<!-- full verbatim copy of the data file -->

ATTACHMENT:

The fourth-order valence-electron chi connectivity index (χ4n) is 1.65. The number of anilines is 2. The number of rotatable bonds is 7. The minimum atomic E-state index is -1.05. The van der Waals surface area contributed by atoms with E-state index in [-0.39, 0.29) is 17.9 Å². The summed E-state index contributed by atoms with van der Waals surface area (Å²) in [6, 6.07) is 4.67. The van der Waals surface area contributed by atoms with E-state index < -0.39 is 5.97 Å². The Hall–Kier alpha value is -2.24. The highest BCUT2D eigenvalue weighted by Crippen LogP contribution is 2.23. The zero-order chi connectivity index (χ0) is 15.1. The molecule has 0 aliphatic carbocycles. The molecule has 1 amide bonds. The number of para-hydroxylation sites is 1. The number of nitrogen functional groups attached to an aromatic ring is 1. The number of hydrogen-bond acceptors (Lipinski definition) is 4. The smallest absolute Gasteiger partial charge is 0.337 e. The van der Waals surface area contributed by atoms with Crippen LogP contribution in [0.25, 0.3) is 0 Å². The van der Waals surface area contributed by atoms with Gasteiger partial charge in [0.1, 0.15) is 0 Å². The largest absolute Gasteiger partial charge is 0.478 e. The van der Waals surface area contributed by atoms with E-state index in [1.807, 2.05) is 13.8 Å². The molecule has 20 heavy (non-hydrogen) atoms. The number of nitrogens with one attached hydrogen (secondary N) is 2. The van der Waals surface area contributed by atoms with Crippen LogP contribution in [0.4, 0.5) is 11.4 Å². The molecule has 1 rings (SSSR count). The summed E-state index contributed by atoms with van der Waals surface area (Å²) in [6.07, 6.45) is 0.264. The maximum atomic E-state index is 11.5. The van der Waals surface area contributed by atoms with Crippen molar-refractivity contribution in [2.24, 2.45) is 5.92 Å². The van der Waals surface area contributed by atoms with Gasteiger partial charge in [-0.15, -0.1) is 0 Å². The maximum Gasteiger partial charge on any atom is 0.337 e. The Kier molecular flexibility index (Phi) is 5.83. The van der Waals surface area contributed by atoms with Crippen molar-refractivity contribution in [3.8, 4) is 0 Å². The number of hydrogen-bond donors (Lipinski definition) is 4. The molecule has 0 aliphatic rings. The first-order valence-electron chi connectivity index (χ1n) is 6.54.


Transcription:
The fourth-order valence-electron chi connectivity index (χ4n) is 1.65. The number of anilines is 2. The number of rotatable bonds is 7. The minimum atomic E-state index is -1.05. The van der Waals surface area contributed by atoms with E-state index in [-0.39, 0.29) is 17.9 Å². The summed E-state index contributed by atoms with van der Waals surface area (Å²) in [6, 6.07) is 4.67. The van der Waals surface area contributed by atoms with E-state index < -0.39 is 5.97 Å². The Hall–Kier alpha value is -2.24. The highest BCUT2D eigenvalue weighted by Crippen LogP contribution is 2.23. The zero-order chi connectivity index (χ0) is 15.1. The molecule has 0 aliphatic carbocycles. The molecule has 1 amide bonds. The number of para-hydroxylation sites is 1. The number of nitrogen functional groups attached to an aromatic ring is 1. The number of hydrogen-bond acceptors (Lipinski definition) is 4. The smallest absolute Gasteiger partial charge is 0.337 e. The van der Waals surface area contributed by atoms with Crippen LogP contribution in [0.25, 0.3) is 0 Å². The van der Waals surface area contributed by atoms with Gasteiger partial charge in [0.1, 0.15) is 0 Å². The largest absolute Gasteiger partial charge is 0.478 e. The van der Waals surface area contributed by atoms with E-state index in [1.807, 2.05) is 13.8 Å². The molecule has 20 heavy (non-hydrogen) atoms. The number of nitrogens with one attached hydrogen (secondary N) is 2. The van der Waals surface area contributed by atoms with Crippen LogP contribution in [0.4, 0.5) is 11.4 Å². The molecule has 1 rings (SSSR count). The summed E-state index contributed by atoms with van der Waals surface area (Å²) in [6.07, 6.45) is 0.264. The maximum atomic E-state index is 11.5. The van der Waals surface area contributed by atoms with Crippen molar-refractivity contribution in [2.24, 2.45) is 5.92 Å². The van der Waals surface area contributed by atoms with Gasteiger partial charge in [-0.15, -0.1) is 0 Å². The maximum Gasteiger partial charge on any atom is 0.337 e. The Kier molecular flexibility index (Phi) is 5.83. The van der Waals surface area contributed by atoms with Crippen molar-refractivity contribution in [3.8, 4) is 0 Å². The number of hydrogen-bond donors (Lipinski definition) is 4. The molecule has 0 aliphatic rings. The first-order valence-electron chi connectivity index (χ1n) is 6.54.